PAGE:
Beyond such technical hazards, businesses that adopt AI solutions, also risk reputational harm and revenue erosion if consumer data is used inappropriately or otherwise exposed. Some major tech companies have drawn sharp criticism over the last few years for allegedly misusing sensitive voice data recorded by their AI-powered digital assistants. Given Big Tech’s enduring ability to generate insights from big data and exploit personal profiles in ways that consumers have not anticipated or accepted, such scrutiny will surely persist. This public outcry for data privacy will no doubt extend to non-tech firms in the future. 

Lack of Holistic Governance Standards

Finally, due to the emergent nature of this technology, companies may find themselves deploying AI in rapidly evolving regulatory environments, complicating compliance efforts. The global fragmentation of data standards creates additional regulatory discontinuities across jurisdictions. Non-tech firms that are less familiar with international differences in AI-specific legislation may struggle to align their use of AI with shifting regional mandates, thereby necessitating decentralized, and often difficult and costly, policy rollouts.

These are just some of the threats to which businesses expose themselves should they attempt to realize the benefits of AI without implementing effective and holistic governance measures. Given the complexity of the technology and the pervasiveness of its potential perils in all aspects of operations, a multifaceted and dynamic approach to governance is required to manage AI risks. It is important that businesses evaluate their use of AI technology across five areas:

  • Intent: Using data in a principled manner and verifying that AI design and implementation processes are ethically aligned and appropriate. 
  • Fairness: Ensuring that the processes and outputs of AI systems do not unwittingly discriminate against any group or individual. 
  • Transparency: Verifying that AI processes are explainable and repeatable. 
  • Safety/Security: Establishing robust capabilities in data governance, threat protection, and user privacy so as to better defend against malicious incursions. 
  • Accountability: Undertaking rigorous audit and compliance assurance processes to assuage the concerns of various stakeholders — lawmakers, auditors, customers, business partners and shareholders, among others.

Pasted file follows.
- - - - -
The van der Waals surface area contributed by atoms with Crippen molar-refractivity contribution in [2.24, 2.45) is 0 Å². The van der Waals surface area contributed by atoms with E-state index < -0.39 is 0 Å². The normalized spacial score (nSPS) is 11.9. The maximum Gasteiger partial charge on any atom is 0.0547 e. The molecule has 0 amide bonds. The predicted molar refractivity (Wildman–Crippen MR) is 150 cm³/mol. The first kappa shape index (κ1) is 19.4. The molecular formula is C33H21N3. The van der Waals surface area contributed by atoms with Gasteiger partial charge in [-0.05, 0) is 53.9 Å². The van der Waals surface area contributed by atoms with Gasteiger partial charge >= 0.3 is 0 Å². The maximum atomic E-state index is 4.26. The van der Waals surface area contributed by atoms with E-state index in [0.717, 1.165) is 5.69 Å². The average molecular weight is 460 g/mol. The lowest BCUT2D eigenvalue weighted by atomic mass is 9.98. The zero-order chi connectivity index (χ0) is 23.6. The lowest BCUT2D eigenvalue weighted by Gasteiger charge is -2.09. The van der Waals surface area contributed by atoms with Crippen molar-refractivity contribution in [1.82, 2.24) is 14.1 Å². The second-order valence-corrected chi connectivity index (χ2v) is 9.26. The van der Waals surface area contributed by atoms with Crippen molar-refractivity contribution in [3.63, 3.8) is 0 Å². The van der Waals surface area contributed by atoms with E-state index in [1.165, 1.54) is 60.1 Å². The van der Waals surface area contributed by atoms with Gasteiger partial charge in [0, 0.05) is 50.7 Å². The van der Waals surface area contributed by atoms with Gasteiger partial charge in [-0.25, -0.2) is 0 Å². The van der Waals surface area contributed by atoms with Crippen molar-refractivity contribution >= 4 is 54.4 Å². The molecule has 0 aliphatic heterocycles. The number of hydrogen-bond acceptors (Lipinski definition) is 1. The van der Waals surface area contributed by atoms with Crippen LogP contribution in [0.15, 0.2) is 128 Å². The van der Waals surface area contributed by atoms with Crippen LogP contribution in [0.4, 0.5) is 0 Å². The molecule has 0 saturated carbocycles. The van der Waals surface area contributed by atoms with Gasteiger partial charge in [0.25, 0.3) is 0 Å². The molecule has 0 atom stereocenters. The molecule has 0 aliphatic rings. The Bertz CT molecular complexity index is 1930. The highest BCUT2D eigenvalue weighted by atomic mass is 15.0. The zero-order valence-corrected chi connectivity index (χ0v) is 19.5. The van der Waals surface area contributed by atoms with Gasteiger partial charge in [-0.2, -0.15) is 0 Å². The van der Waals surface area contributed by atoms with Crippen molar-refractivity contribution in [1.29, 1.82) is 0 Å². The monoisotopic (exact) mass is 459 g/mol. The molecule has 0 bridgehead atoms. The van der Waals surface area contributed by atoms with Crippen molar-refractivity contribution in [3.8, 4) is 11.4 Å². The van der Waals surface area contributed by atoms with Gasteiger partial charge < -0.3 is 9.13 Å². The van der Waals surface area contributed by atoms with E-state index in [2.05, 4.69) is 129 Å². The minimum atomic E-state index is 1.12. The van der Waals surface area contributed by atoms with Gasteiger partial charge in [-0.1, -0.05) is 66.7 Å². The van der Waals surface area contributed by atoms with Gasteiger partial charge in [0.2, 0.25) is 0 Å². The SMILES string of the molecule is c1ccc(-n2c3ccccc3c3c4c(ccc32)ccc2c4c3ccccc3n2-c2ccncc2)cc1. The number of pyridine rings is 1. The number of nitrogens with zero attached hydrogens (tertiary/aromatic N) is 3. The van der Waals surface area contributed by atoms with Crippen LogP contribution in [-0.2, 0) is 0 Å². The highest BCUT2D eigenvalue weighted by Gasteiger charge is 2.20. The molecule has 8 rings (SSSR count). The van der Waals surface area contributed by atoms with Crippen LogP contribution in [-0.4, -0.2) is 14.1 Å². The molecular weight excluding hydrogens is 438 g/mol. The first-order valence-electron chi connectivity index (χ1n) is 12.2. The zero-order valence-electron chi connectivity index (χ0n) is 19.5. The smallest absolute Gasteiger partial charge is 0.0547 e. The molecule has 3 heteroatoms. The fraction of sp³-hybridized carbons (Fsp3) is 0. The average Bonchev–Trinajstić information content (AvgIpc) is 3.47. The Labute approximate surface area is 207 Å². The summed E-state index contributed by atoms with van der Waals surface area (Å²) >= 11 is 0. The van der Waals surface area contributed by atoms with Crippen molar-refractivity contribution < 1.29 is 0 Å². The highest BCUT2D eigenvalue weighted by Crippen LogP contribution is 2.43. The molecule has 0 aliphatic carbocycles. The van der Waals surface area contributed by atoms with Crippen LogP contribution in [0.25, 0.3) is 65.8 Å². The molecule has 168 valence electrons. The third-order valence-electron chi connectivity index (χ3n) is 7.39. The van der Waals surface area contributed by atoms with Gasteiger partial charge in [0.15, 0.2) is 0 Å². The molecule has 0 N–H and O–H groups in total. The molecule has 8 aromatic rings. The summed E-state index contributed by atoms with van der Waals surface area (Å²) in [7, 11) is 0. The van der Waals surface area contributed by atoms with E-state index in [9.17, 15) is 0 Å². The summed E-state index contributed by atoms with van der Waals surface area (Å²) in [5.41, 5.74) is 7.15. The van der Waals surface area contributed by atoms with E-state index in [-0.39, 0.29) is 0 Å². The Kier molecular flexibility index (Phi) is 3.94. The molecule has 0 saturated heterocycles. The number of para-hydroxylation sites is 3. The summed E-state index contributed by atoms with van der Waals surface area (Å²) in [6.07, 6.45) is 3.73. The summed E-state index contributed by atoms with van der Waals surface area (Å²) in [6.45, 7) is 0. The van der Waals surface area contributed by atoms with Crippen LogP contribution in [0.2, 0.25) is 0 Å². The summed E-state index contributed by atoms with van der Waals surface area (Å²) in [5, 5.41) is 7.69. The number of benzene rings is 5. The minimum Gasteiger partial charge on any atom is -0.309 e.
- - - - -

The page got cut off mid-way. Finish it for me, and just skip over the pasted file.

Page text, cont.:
To activate effective governance aligned with these principles, organizations must additionally implement supporting infrastructure and processes, including an oversight committee, a risk register and testing and analytics. Training should also be provided for staff involved in development and management of AI such that they can proficiently handle the dynamic risks that this technology presents. 

By framing the management of their AI solutions around the five dimensions outlined above and instituting proper governance mechanisms, businesses can ensure that they do not expose themselves to undue risk, or worse, inadvertently cause harm to broader society. In doing so, they will be able to rest easier when procuring, developing and implementing new AI solutions. 

A version of this article originally appeared on NACD BoardTalk blog.

Ben Hoster

Director of Transformative Technologies at Marsh McLennan Advantage

Ben Hoster is a director with the Marsh McLennan Advantage Insights team leading the organization’s Transformative Technologies agenda. In this role, Ben explores longer-term trends, hidden opportunities, and the unforeseen implications of rapidly evolving technologies such as artificial intelligence, advanced analytics, and blockchain for Marsh McLennan clients and more broadly, societies across the globe.

Richard Smith-Bingham

Executive Director of Insights, Marsh McLennan Advantage

Richard Smith-Bingham leads a global team of researchers that draws on the expertise of Marsh McLennan and its networks to identify breakthrough perspectives and solutions to society’s most complex challenges. He is at the forefront of the firm’s thinking on the evolving macro-level risk landscape and how companies and governments can best anticipate and negotiate rising threats.